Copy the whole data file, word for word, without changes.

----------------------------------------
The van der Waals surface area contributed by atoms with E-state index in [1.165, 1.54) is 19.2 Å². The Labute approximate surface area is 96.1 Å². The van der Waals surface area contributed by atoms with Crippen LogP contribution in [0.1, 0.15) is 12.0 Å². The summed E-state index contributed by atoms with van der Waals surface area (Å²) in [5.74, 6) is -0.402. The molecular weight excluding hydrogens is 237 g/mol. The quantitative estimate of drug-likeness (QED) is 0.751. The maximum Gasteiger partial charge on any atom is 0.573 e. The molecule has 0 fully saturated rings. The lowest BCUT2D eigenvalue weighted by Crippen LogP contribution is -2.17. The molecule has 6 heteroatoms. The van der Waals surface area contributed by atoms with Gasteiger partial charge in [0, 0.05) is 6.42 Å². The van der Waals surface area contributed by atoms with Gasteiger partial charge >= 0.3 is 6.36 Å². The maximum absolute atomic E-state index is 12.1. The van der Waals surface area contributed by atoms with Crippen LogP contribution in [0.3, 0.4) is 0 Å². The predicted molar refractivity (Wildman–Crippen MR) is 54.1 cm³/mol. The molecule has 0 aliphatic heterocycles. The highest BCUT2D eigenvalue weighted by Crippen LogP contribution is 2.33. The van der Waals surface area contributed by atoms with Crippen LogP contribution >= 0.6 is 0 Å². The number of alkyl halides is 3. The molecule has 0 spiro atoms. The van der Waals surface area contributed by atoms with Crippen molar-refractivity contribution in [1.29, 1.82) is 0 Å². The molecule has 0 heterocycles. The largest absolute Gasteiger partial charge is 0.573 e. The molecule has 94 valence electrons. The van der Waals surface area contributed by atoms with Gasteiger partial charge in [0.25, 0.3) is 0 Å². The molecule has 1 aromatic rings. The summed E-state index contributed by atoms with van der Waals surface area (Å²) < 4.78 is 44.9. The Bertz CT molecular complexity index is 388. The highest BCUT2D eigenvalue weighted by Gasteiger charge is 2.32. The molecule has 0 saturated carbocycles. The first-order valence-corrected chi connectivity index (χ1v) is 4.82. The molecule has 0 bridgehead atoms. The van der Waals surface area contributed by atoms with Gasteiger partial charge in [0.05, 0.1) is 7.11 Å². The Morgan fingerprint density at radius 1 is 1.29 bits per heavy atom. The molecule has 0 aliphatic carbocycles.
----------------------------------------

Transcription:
The van der Waals surface area contributed by atoms with E-state index in [1.165, 1.54) is 19.2 Å². The Labute approximate surface area is 96.1 Å². The van der Waals surface area contributed by atoms with Crippen LogP contribution in [0.1, 0.15) is 12.0 Å². The summed E-state index contributed by atoms with van der Waals surface area (Å²) in [5.74, 6) is -0.402. The molecular weight excluding hydrogens is 237 g/mol. The quantitative estimate of drug-likeness (QED) is 0.751. The maximum Gasteiger partial charge on any atom is 0.573 e. The molecule has 0 fully saturated rings. The lowest BCUT2D eigenvalue weighted by Crippen LogP contribution is -2.17. The molecule has 6 heteroatoms. The van der Waals surface area contributed by atoms with Gasteiger partial charge in [0, 0.05) is 6.42 Å². The van der Waals surface area contributed by atoms with Gasteiger partial charge >= 0.3 is 6.36 Å². The maximum absolute atomic E-state index is 12.1. The van der Waals surface area contributed by atoms with Crippen LogP contribution in [0.3, 0.4) is 0 Å². The predicted molar refractivity (Wildman–Crippen MR) is 54.1 cm³/mol. The molecule has 0 aliphatic heterocycles. The highest BCUT2D eigenvalue weighted by Crippen LogP contribution is 2.33. The van der Waals surface area contributed by atoms with Crippen LogP contribution >= 0.6 is 0 Å². The number of alkyl halides is 3. The molecule has 0 spiro atoms. The van der Waals surface area contributed by atoms with Crippen molar-refractivity contribution in [1.29, 1.82) is 0 Å². The molecule has 0 heterocycles. The largest absolute Gasteiger partial charge is 0.573 e. The molecule has 94 valence electrons. The van der Waals surface area contributed by atoms with Gasteiger partial charge in [0.25, 0.3) is 0 Å². The molecule has 1 aromatic rings. The summed E-state index contributed by atoms with van der Waals surface area (Å²) < 4.78 is 44.9. The Bertz CT molecular complexity index is 388. The highest BCUT2D eigenvalue weighted by Gasteiger charge is 2.32. The molecule has 0 saturated carbocycles. The first-order valence-corrected chi connectivity index (χ1v) is 4.82. The molecule has 0 bridgehead atoms. The van der Waals surface area contributed by atoms with Gasteiger partial charge in [0.05, 0.1) is 7.11 Å². The Morgan fingerprint density at radius 1 is 1.29 bits per heavy atom. The molecule has 0 aliphatic carbocycles.